Temperament testing and puppy placement
I was surfing breeder sites the other day; I was looking for something very specific for someone. The information that I was looking for was how they raise their puppies. So I rolled up my sleeves and dug in. It doesn't take me long to figure it out; it's just a bit of looking around a site that gives you much more information than you would think. The first thing I saw was pictures of week old puppies set up beside a basket full of flowers. Red flag.
A little more surfing around and I found the puppy contract. Wow. Let's just say it is not something that I would ever sign. One of the big red flags was about placement of the puppies. Puppy buyer must make their choice when the puppies are three weeks of age in order of deposit. Boy this makes me cringe.
At three weeks of age, there is no way to know who is who. Oh sure you can go strictly by color and/or markings but that is all you can go on. Even if you get to see them in person, you cannot tell what the puppies temperament or personality will be at that age. Even the breeder can't tell what their puppies are like at two or three weeks of age.
I've done a great deal of temperament testing in many different breeds and mixes and it is quite fascinating. It is one of the things that I do that I absolutely love. Seeing the differences in the puppies at seven weeks of age and talking to the breeder about their expectations and surprises after the test is intriguing. So much personality and difference in such little puppies, I LOVE IT.
Choosing puppies is not like choosing fruit from a basket; or at least it should not be. I just talked to a person from a rescue group the other day for a client. After discussing their protocol for puppy placement and matching owners to puppies; I have to say that I was highly impressed. It was refreshing to talk to someone who "gets it."
Just like the huge differences in humans; dogs are just as different. There are folks who just pick a puppy and don't much care what the personality is like. The dog may not really work in their home but they don't much notice. I seen dogs that just coexisted within a home and I have worked with many people who juggle dogs from room to room because they don't "mesh."
Each and every family situation is as different as people and dogs. More attention needs to be taken when placing dogs into homes with existing dogs. It is great when they get along great; not so much when they are a mismatch.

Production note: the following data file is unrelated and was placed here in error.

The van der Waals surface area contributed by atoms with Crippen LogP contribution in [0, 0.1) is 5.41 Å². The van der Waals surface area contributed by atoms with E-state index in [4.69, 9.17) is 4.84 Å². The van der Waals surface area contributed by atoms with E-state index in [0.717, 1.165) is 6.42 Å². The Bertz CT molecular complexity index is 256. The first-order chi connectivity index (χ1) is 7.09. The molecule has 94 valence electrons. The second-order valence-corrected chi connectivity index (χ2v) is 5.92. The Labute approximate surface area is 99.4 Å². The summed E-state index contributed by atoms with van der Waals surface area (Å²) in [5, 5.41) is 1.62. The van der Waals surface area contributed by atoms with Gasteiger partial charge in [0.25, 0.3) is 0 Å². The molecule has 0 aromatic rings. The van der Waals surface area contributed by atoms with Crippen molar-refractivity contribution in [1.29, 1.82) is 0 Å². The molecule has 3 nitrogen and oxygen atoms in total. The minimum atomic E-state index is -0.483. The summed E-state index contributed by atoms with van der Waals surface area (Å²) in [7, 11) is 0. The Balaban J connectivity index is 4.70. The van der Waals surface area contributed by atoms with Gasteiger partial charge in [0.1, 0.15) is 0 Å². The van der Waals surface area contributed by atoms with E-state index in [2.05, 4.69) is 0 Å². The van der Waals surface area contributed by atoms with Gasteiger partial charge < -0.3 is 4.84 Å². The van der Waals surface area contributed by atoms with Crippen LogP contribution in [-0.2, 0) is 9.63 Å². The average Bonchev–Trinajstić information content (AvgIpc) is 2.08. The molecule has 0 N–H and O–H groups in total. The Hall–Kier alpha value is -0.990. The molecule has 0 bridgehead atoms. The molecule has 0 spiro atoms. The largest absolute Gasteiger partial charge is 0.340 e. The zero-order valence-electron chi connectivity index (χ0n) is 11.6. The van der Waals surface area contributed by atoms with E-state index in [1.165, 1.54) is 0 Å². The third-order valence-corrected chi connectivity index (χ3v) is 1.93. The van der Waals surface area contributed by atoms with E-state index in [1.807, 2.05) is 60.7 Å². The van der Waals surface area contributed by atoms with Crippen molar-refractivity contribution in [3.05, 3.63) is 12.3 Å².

So how should it be done? In my opinion this is how puppies should be placed.
- Deposit or interest placed on a puppy from a litter by potential buyer.
- Constant communication between puppy buyer and breeder or rescue person.
- Once puppies are born, potential buyers are notified that there is or is not "a puppy" in the litter for them.
- Photos, videos and communication about each puppy keeps buyers in the loop.
- Breeder gets to know puppies very personally over the weeks; thinking about which puppy would best suit which home and family situation.
- Buyer does not know which puppy will be theirs yet, just that one will be joining their family.
- Litter is temperament tested at 7 weeks of age.
- Breeder decides who would best fit particular homes at that point.
- Sometimes there is a choice between two puppies that would fit; breeder assists buyer in final decision.
This is my opinion on how it should be. The general public has no idea how to choose a puppy; whether they are temperament tested or not. I really think that temperament testing is important; but it is also just as significant if not more so, that the breeder know each puppy as an individual. This I have found is lacking remarkably in many breeders.
I always say that dogs are very simple creatures; that is once you learn how they learn, perceive and communicate with the world around them. But they are also extremely complicated; each being so different than next. Choosing the next member of your family should not be a blind decision made by coat color or pattern. Nor should it be made by someone who has no idea how to choose.